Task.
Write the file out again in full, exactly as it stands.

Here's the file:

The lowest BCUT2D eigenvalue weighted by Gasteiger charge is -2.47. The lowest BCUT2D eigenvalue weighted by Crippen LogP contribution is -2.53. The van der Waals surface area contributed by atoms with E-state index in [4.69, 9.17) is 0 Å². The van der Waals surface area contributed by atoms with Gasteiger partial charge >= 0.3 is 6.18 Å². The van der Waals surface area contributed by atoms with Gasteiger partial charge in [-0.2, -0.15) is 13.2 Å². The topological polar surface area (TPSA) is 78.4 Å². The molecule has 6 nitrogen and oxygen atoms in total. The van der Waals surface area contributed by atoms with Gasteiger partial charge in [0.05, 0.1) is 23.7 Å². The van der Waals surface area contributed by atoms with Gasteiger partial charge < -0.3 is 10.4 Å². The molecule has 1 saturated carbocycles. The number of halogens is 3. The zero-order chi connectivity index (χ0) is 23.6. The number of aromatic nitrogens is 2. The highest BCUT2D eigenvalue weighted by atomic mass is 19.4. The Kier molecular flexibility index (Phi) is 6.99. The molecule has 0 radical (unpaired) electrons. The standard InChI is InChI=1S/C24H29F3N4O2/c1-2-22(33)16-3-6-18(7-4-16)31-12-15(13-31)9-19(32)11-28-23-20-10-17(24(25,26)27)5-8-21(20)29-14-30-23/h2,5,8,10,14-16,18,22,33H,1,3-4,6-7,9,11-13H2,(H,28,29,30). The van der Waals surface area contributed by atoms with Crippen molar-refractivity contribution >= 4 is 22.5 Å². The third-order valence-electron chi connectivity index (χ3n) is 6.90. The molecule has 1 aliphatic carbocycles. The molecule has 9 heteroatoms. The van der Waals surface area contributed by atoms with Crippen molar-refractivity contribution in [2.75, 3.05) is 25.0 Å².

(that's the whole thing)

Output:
The lowest BCUT2D eigenvalue weighted by Gasteiger charge is -2.47. The lowest BCUT2D eigenvalue weighted by Crippen LogP contribution is -2.53. The van der Waals surface area contributed by atoms with E-state index in [4.69, 9.17) is 0 Å². The van der Waals surface area contributed by atoms with Gasteiger partial charge >= 0.3 is 6.18 Å². The van der Waals surface area contributed by atoms with Gasteiger partial charge in [-0.2, -0.15) is 13.2 Å². The topological polar surface area (TPSA) is 78.4 Å². The molecule has 6 nitrogen and oxygen atoms in total. The van der Waals surface area contributed by atoms with Gasteiger partial charge in [0.05, 0.1) is 23.7 Å². The van der Waals surface area contributed by atoms with Gasteiger partial charge < -0.3 is 10.4 Å². The molecule has 1 saturated carbocycles. The number of halogens is 3. The zero-order chi connectivity index (χ0) is 23.6. The number of aromatic nitrogens is 2. The highest BCUT2D eigenvalue weighted by atomic mass is 19.4. The Kier molecular flexibility index (Phi) is 6.99. The molecule has 0 radical (unpaired) electrons. The standard InChI is InChI=1S/C24H29F3N4O2/c1-2-22(33)16-3-6-18(7-4-16)31-12-15(13-31)9-19(32)11-28-23-20-10-17(24(25,26)27)5-8-21(20)29-14-30-23/h2,5,8,10,14-16,18,22,33H,1,3-4,6-7,9,11-13H2,(H,28,29,30). The van der Waals surface area contributed by atoms with Crippen molar-refractivity contribution >= 4 is 22.5 Å². The third-order valence-electron chi connectivity index (χ3n) is 6.90. The molecule has 1 aliphatic carbocycles. The molecule has 9 heteroatoms. The van der Waals surface area contributed by atoms with Crippen molar-refractivity contribution in [2.75, 3.05) is 25.0 Å².